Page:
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Report: Dark Troll Festival 2016

Moonsorrow, Hellheim, Graveworm, Finsterforst, Black Messiah, Himinbjorg, Obscurity, Fen, Cnoc An Tursa, Khors, Heimdalls Wacht, Firtan, Thrudvangar, Lux Divina, Strydegor, Thyrgrim, Wolves Den, Dvalin, Kosmopyria, Killing Spree, Wrack, Bluteck
in Thursday, 5 May 2016 at Bornstedt Castle
by Erika Kuenstler

 
Years of blatant marketing lies have made me very sceptic when I read sales pitches like “The best (insert product name here) in the world!!”: what you end up with typically ranges from “Passably okay” all the way through to “So bland it makes your grandma excited”. So it was with mild trepidation that I attended my very first Dark Troll Festival, purportedly “the most beautiful festival in the world”. And finally an experience that lives up to its marketing hype! In just one weekend, this highly scenic festival has firmly embedded itself as a strong contender in my list of “Absolute Must-See Festivals”.
 
 
 
One of the first aspects that sets this festival apart from others is its location. Passing rolling hills blanketed in fields of blazing yellow flowers, a small track winds up a hill near a remote village in Germany, with apple orchards slowly giving way to verdant forests interspersed with glades speckled with blooms. And it in these lush woods we find the ruins of an old castle. Completely enclosed by a wide wall, the renovated inner courtyard gives a sheltered niche overlooked by a stage built into the remnants of what was once possibly a bell-tower. A towering spire looms majestically over all, giving stunning vantage points not just of the stage, but also a panoramic view the surrounding countryside. Encamped at the foot of this tower is a small group of re-enactors, their simplistic lifestyle from bygone centuries lending an authentic medieval air to all. And it is in this stunning setting that Dark Troll Festival takes place each year, featuring a slew of Pagan, Folk, and Black Metal bands. Added to this was four days of perfect weather, with clear skies and cool breezes giving a small slice of Metal heaven.
 
 
Another outstanding feature is the attitude of the festival. Dark Troll is by far the most relaxed festival I've been to, with the organisers taking a very casual stance, rather putting emphasis on a pleasant festival experience for all. Everything has a very familial feel to it, all the way from the smiling and friendly security though to the ever-cheerful bar staff. This attitude has lead to a massive increase in the popularity of the festival over the years, with this year being the very first time that festival tickets have been sold-out, with fans flocking in from a whole range of countries, including Switzerland, Italy, and Belgium.
 
 
My usual reaction to a good festival goes along the lines of “it was great, but it would have been nice if…”, yet Dark Troll is the very first festival which impressed on every single level. The ablution facilities were clean and adequate; there was a wide range of food and drinks available, catering to every budget; the sound was decent for the most part (albeit with some feedback issues throughout the festival); and there were plenty of areas to sit and just enjoy the music.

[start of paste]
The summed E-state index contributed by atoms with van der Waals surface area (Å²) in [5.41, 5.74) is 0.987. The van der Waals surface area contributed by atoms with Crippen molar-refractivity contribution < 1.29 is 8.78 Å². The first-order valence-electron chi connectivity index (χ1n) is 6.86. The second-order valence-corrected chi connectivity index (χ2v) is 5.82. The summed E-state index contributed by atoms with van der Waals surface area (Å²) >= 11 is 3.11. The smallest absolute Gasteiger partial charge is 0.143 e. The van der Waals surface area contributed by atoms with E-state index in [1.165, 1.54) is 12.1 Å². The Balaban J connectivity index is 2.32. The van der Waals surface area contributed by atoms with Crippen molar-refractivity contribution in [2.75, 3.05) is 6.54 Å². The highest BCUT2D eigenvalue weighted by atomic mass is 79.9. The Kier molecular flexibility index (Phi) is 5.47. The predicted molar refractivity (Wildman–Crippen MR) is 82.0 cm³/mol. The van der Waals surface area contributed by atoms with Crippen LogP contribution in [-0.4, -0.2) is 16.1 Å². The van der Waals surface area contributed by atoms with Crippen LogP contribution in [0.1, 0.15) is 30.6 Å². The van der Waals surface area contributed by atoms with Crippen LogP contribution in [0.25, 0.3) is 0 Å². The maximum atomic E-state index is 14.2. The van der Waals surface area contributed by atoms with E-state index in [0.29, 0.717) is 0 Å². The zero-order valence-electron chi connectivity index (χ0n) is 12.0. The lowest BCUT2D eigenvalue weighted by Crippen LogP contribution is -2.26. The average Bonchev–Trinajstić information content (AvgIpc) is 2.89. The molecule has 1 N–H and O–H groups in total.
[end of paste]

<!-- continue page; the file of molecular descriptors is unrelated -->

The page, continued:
As for the bands themselves, there were no really lacklustre performances, although some were obviously better than others, with feedback issues marring a few performances. Several of the shows were of a truly high calibre, such as OBSCURITY, MOONSORROW, and BLACK MESSIAH, with many of the lesser-known bands hot on their heels performance-wise. My personal highlight was FEN, a band that all to seldom frequents the German scene. This made their spell-binding performance an even rarer treat, and something that their fans truly enjoyed. The emphasis on less known bands meant that almost everyone I spoke to had the opportunity to discover a new favourite underground band, with their outstanding shows garnering new fans. For example, Munich-based WOLVES DEN delivered a bombastic show that went straight for the jugular, with ferocious riffs intermingling with savage growls. However, perhaps my favourite moment of the festival was seeing the Black Metal band BLUTECK on stage, bedecked in bones and blood, rasping out chilling songs whilst standing on a stage flanked by large bowls of bright-coloured pansies. The contrast between the band and sprightly flowers somehow completely shattered the evil look the band was going for, giving their otherwise excellent show a more comic twist.
 

 
Overall, this was a completely stunning festival that should be an absolute must-see for all Metal fans, particularly if you're into more Pagan and Black Metal music. In short, if you've had enough of thronging masses found at larger festivals, and are looking for a small, intimate, and well-organised festival, with awesome music and friendly people, look no further than Dark Troll. So be sure to keep your eye out for next year's instalment, which will feature the likes of WOLFCHANT and THE COMMITTEE. And don't forget to get your tickets early, as they surely will be sold out again next year.

For more photos, click here.

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